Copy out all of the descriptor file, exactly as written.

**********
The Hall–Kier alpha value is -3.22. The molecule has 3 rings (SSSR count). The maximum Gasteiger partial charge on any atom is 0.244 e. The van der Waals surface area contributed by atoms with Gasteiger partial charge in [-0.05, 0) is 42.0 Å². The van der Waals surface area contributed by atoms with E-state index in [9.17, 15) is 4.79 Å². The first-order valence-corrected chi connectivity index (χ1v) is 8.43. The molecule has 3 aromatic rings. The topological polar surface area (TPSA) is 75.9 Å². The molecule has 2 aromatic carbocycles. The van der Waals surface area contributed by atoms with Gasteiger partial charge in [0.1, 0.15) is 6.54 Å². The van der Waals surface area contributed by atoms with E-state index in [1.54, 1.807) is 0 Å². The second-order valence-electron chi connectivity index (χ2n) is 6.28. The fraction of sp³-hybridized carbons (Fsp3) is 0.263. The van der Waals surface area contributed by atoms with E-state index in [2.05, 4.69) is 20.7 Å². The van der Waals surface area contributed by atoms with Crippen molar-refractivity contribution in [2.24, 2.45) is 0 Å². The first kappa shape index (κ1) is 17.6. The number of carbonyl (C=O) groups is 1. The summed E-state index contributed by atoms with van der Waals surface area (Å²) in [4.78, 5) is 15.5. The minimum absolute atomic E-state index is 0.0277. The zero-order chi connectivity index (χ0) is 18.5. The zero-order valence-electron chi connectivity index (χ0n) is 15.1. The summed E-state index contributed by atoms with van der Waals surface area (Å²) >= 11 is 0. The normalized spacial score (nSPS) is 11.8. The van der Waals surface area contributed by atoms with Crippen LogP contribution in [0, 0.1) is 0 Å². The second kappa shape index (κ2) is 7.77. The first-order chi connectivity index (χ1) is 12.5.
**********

The Hall–Kier alpha value is -3.22. The molecule has 3 rings (SSSR count). The maximum Gasteiger partial charge on any atom is 0.244 e. The van der Waals surface area contributed by atoms with Gasteiger partial charge in [-0.05, 0) is 42.0 Å². The van der Waals surface area contributed by atoms with E-state index in [9.17, 15) is 4.79 Å². The first-order valence-corrected chi connectivity index (χ1v) is 8.43. The molecule has 3 aromatic rings. The topological polar surface area (TPSA) is 75.9 Å². The molecule has 2 aromatic carbocycles. The van der Waals surface area contributed by atoms with Gasteiger partial charge in [0.1, 0.15) is 6.54 Å². The van der Waals surface area contributed by atoms with E-state index in [1.54, 1.807) is 0 Å². The second-order valence-electron chi connectivity index (χ2n) is 6.28. The fraction of sp³-hybridized carbons (Fsp3) is 0.263. The van der Waals surface area contributed by atoms with E-state index in [2.05, 4.69) is 20.7 Å². The van der Waals surface area contributed by atoms with Crippen molar-refractivity contribution in [2.24, 2.45) is 0 Å². The first kappa shape index (κ1) is 17.6. The number of carbonyl (C=O) groups is 1. The summed E-state index contributed by atoms with van der Waals surface area (Å²) in [4.78, 5) is 15.5. The minimum absolute atomic E-state index is 0.0277. The zero-order chi connectivity index (χ0) is 18.5. The zero-order valence-electron chi connectivity index (χ0n) is 15.1. The summed E-state index contributed by atoms with van der Waals surface area (Å²) >= 11 is 0. The normalized spacial score (nSPS) is 11.8. The van der Waals surface area contributed by atoms with Crippen LogP contribution in [0, 0.1) is 0 Å². The second kappa shape index (κ2) is 7.77. The first-order chi connectivity index (χ1) is 12.5.